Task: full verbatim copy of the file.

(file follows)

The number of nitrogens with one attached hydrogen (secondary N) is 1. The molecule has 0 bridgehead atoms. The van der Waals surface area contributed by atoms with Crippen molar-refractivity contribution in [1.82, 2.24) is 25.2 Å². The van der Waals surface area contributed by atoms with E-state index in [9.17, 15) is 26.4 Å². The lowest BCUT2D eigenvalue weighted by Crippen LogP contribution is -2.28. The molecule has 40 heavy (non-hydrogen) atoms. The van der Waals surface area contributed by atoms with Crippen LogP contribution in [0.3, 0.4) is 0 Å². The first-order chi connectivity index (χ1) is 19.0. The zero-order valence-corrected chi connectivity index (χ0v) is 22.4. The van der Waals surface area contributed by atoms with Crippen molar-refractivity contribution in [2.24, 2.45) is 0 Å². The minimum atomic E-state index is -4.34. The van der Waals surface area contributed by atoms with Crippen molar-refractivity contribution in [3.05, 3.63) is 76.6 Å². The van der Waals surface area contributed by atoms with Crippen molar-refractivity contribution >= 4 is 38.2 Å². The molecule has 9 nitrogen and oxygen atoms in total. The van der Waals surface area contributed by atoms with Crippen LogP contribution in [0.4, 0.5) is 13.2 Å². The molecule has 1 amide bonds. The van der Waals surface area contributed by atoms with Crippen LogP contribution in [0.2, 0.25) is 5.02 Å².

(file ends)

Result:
The number of nitrogens with one attached hydrogen (secondary N) is 1. The molecule has 0 bridgehead atoms. The van der Waals surface area contributed by atoms with Crippen molar-refractivity contribution in [1.82, 2.24) is 25.2 Å². The van der Waals surface area contributed by atoms with E-state index in [9.17, 15) is 26.4 Å². The lowest BCUT2D eigenvalue weighted by Crippen LogP contribution is -2.28. The molecule has 40 heavy (non-hydrogen) atoms. The van der Waals surface area contributed by atoms with Crippen LogP contribution in [0.3, 0.4) is 0 Å². The first-order chi connectivity index (χ1) is 19.0. The zero-order valence-corrected chi connectivity index (χ0v) is 22.4. The van der Waals surface area contributed by atoms with Crippen molar-refractivity contribution in [2.24, 2.45) is 0 Å². The minimum atomic E-state index is -4.34. The van der Waals surface area contributed by atoms with Crippen molar-refractivity contribution in [3.05, 3.63) is 76.6 Å². The van der Waals surface area contributed by atoms with Crippen molar-refractivity contribution >= 4 is 38.2 Å². The molecule has 9 nitrogen and oxygen atoms in total. The van der Waals surface area contributed by atoms with Crippen LogP contribution in [0.4, 0.5) is 13.2 Å². The molecule has 1 amide bonds. The van der Waals surface area contributed by atoms with Crippen LogP contribution in [0.2, 0.25) is 5.02 Å².